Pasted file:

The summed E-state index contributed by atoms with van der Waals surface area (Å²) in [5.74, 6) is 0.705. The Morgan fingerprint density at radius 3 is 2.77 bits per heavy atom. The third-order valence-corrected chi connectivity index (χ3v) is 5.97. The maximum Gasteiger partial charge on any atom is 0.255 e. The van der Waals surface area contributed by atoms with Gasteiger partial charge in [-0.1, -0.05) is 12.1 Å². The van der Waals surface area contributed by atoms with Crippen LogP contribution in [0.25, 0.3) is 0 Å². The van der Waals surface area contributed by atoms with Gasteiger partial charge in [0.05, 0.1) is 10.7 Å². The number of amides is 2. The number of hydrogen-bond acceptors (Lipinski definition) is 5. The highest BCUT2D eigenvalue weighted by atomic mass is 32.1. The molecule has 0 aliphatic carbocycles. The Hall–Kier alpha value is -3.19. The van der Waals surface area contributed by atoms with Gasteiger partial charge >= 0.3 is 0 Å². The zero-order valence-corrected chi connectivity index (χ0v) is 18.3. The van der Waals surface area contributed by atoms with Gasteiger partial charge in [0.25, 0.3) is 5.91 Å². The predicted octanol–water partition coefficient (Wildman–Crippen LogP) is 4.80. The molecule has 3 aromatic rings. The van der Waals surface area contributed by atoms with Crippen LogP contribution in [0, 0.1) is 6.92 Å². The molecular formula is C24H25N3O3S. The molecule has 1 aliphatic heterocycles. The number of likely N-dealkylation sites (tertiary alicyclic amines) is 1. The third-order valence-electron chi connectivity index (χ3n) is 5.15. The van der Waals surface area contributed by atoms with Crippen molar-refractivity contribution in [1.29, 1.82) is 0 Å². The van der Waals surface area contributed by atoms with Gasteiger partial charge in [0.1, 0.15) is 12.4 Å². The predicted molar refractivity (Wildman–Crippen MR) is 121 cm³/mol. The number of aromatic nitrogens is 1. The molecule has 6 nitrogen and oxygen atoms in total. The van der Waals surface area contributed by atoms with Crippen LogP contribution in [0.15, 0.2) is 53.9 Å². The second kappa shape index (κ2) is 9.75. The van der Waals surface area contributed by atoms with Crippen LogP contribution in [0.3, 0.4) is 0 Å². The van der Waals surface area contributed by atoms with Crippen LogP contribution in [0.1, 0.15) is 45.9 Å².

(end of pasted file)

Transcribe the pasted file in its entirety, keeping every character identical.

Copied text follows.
The summed E-state index contributed by atoms with van der Waals surface area (Å²) in [5.74, 6) is 0.705. The Morgan fingerprint density at radius 3 is 2.77 bits per heavy atom. The third-order valence-corrected chi connectivity index (χ3v) is 5.97. The maximum Gasteiger partial charge on any atom is 0.255 e. The van der Waals surface area contributed by atoms with Gasteiger partial charge in [-0.1, -0.05) is 12.1 Å². The van der Waals surface area contributed by atoms with Crippen LogP contribution in [0.25, 0.3) is 0 Å². The van der Waals surface area contributed by atoms with Gasteiger partial charge in [0.05, 0.1) is 10.7 Å². The number of amides is 2. The number of hydrogen-bond acceptors (Lipinski definition) is 5. The highest BCUT2D eigenvalue weighted by atomic mass is 32.1. The molecule has 0 aliphatic carbocycles. The Hall–Kier alpha value is -3.19. The van der Waals surface area contributed by atoms with Gasteiger partial charge >= 0.3 is 0 Å². The zero-order valence-corrected chi connectivity index (χ0v) is 18.3. The van der Waals surface area contributed by atoms with Gasteiger partial charge in [0.25, 0.3) is 5.91 Å². The predicted octanol–water partition coefficient (Wildman–Crippen LogP) is 4.80. The molecule has 3 aromatic rings. The van der Waals surface area contributed by atoms with Crippen LogP contribution in [0, 0.1) is 6.92 Å². The molecular formula is C24H25N3O3S. The molecule has 1 aliphatic heterocycles. The number of likely N-dealkylation sites (tertiary alicyclic amines) is 1. The third-order valence-electron chi connectivity index (χ3n) is 5.15. The van der Waals surface area contributed by atoms with Crippen molar-refractivity contribution in [1.29, 1.82) is 0 Å². The van der Waals surface area contributed by atoms with Gasteiger partial charge in [0.1, 0.15) is 12.4 Å². The predicted molar refractivity (Wildman–Crippen MR) is 121 cm³/mol. The number of aromatic nitrogens is 1. The molecule has 6 nitrogen and oxygen atoms in total. The van der Waals surface area contributed by atoms with Crippen LogP contribution in [0.15, 0.2) is 53.9 Å². The second kappa shape index (κ2) is 9.75. The van der Waals surface area contributed by atoms with Crippen LogP contribution in [0.3, 0.4) is 0 Å². The van der Waals surface area contributed by atoms with Crippen LogP contribution in [0.1, 0.15) is 45.9 Å².